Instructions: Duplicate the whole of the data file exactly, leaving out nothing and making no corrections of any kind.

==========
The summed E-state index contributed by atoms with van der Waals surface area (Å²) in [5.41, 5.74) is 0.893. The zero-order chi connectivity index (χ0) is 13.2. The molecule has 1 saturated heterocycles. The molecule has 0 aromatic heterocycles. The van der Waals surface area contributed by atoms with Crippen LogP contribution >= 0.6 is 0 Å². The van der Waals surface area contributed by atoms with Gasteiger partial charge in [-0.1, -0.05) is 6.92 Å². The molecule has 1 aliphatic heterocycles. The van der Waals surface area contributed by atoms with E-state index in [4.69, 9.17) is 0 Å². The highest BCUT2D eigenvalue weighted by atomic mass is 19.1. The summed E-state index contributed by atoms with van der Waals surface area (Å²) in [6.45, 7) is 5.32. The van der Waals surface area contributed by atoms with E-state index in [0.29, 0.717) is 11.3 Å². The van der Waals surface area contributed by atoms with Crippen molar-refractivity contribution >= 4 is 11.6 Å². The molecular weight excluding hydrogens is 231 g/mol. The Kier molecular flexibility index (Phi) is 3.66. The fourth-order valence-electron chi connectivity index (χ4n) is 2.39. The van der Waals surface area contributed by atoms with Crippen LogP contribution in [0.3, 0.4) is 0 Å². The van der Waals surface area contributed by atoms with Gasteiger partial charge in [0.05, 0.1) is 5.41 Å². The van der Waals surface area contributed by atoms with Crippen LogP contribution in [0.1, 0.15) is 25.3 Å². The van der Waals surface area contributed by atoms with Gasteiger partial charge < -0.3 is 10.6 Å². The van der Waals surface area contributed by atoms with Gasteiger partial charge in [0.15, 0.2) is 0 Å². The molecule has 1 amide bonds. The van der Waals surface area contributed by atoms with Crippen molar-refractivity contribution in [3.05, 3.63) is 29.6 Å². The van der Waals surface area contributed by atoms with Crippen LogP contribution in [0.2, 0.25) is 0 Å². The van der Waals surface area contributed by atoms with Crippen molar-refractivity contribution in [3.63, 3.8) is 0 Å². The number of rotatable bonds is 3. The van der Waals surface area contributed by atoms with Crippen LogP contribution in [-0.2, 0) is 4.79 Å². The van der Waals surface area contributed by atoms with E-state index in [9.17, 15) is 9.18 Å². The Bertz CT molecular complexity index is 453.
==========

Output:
The summed E-state index contributed by atoms with van der Waals surface area (Å²) in [5.41, 5.74) is 0.893. The zero-order chi connectivity index (χ0) is 13.2. The molecule has 1 saturated heterocycles. The molecule has 0 aromatic heterocycles. The van der Waals surface area contributed by atoms with Crippen LogP contribution >= 0.6 is 0 Å². The van der Waals surface area contributed by atoms with Gasteiger partial charge in [-0.1, -0.05) is 6.92 Å². The molecule has 1 aliphatic heterocycles. The van der Waals surface area contributed by atoms with E-state index in [4.69, 9.17) is 0 Å². The highest BCUT2D eigenvalue weighted by atomic mass is 19.1. The summed E-state index contributed by atoms with van der Waals surface area (Å²) in [6.45, 7) is 5.32. The van der Waals surface area contributed by atoms with E-state index in [0.29, 0.717) is 11.3 Å². The van der Waals surface area contributed by atoms with Crippen molar-refractivity contribution >= 4 is 11.6 Å². The molecular weight excluding hydrogens is 231 g/mol. The Kier molecular flexibility index (Phi) is 3.66. The fourth-order valence-electron chi connectivity index (χ4n) is 2.39. The van der Waals surface area contributed by atoms with Crippen LogP contribution in [0.3, 0.4) is 0 Å². The van der Waals surface area contributed by atoms with Gasteiger partial charge in [0.05, 0.1) is 5.41 Å². The van der Waals surface area contributed by atoms with Crippen LogP contribution in [0.1, 0.15) is 25.3 Å². The van der Waals surface area contributed by atoms with Gasteiger partial charge < -0.3 is 10.6 Å². The van der Waals surface area contributed by atoms with Gasteiger partial charge in [0.15, 0.2) is 0 Å². The molecule has 1 amide bonds. The van der Waals surface area contributed by atoms with Crippen molar-refractivity contribution in [3.05, 3.63) is 29.6 Å². The van der Waals surface area contributed by atoms with Crippen LogP contribution in [0.2, 0.25) is 0 Å². The van der Waals surface area contributed by atoms with Crippen molar-refractivity contribution in [3.63, 3.8) is 0 Å². The number of rotatable bonds is 3. The van der Waals surface area contributed by atoms with Crippen LogP contribution in [-0.2, 0) is 4.79 Å². The van der Waals surface area contributed by atoms with E-state index in [9.17, 15) is 9.18 Å². The Bertz CT molecular complexity index is 453.